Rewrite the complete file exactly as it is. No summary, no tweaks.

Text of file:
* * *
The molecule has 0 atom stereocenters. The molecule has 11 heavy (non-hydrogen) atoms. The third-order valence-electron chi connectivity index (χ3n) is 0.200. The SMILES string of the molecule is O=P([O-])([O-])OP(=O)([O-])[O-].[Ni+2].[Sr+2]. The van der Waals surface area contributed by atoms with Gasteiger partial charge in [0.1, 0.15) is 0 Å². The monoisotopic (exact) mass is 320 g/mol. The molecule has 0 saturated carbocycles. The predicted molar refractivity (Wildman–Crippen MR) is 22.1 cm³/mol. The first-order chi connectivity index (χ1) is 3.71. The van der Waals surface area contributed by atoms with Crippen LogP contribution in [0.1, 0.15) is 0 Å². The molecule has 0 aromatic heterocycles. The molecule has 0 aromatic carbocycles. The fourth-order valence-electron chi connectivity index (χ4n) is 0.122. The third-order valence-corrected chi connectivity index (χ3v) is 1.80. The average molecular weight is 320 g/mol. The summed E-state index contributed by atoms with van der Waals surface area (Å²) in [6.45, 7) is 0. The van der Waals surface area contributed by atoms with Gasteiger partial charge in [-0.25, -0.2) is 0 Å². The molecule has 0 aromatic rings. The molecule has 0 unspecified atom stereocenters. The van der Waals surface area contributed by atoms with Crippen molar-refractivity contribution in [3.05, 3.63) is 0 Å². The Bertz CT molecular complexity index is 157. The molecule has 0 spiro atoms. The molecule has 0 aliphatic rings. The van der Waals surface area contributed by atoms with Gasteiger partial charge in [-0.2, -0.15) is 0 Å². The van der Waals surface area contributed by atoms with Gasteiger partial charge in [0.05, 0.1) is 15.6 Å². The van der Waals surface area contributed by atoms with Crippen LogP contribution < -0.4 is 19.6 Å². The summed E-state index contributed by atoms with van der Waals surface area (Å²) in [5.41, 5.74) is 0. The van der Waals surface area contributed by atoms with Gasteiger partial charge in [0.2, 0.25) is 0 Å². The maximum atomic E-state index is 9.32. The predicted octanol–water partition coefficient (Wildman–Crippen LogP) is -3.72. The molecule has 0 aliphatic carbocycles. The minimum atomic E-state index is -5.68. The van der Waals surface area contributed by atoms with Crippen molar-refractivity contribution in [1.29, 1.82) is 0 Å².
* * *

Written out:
The molecule has 0 atom stereocenters. The molecule has 11 heavy (non-hydrogen) atoms. The third-order valence-electron chi connectivity index (χ3n) is 0.200. The SMILES string of the molecule is O=P([O-])([O-])OP(=O)([O-])[O-].[Ni+2].[Sr+2]. The van der Waals surface area contributed by atoms with Gasteiger partial charge in [0.1, 0.15) is 0 Å². The monoisotopic (exact) mass is 320 g/mol. The molecule has 0 saturated carbocycles. The predicted molar refractivity (Wildman–Crippen MR) is 22.1 cm³/mol. The first-order chi connectivity index (χ1) is 3.71. The van der Waals surface area contributed by atoms with Crippen LogP contribution in [0.1, 0.15) is 0 Å². The molecule has 0 aromatic heterocycles. The molecule has 0 aromatic carbocycles. The fourth-order valence-electron chi connectivity index (χ4n) is 0.122. The third-order valence-corrected chi connectivity index (χ3v) is 1.80. The average molecular weight is 320 g/mol. The summed E-state index contributed by atoms with van der Waals surface area (Å²) in [6.45, 7) is 0. The van der Waals surface area contributed by atoms with Gasteiger partial charge in [-0.25, -0.2) is 0 Å². The molecule has 0 aromatic rings. The molecule has 0 unspecified atom stereocenters. The van der Waals surface area contributed by atoms with Crippen molar-refractivity contribution in [3.05, 3.63) is 0 Å². The Bertz CT molecular complexity index is 157. The molecule has 0 spiro atoms. The molecule has 0 aliphatic rings. The van der Waals surface area contributed by atoms with Gasteiger partial charge in [-0.2, -0.15) is 0 Å². The van der Waals surface area contributed by atoms with Gasteiger partial charge in [0.05, 0.1) is 15.6 Å². The van der Waals surface area contributed by atoms with Crippen LogP contribution < -0.4 is 19.6 Å². The summed E-state index contributed by atoms with van der Waals surface area (Å²) in [5.41, 5.74) is 0. The van der Waals surface area contributed by atoms with Gasteiger partial charge in [0.2, 0.25) is 0 Å². The maximum atomic E-state index is 9.32. The predicted octanol–water partition coefficient (Wildman–Crippen LogP) is -3.72. The molecule has 0 aliphatic carbocycles. The minimum atomic E-state index is -5.68. The van der Waals surface area contributed by atoms with Crippen molar-refractivity contribution in [1.29, 1.82) is 0 Å².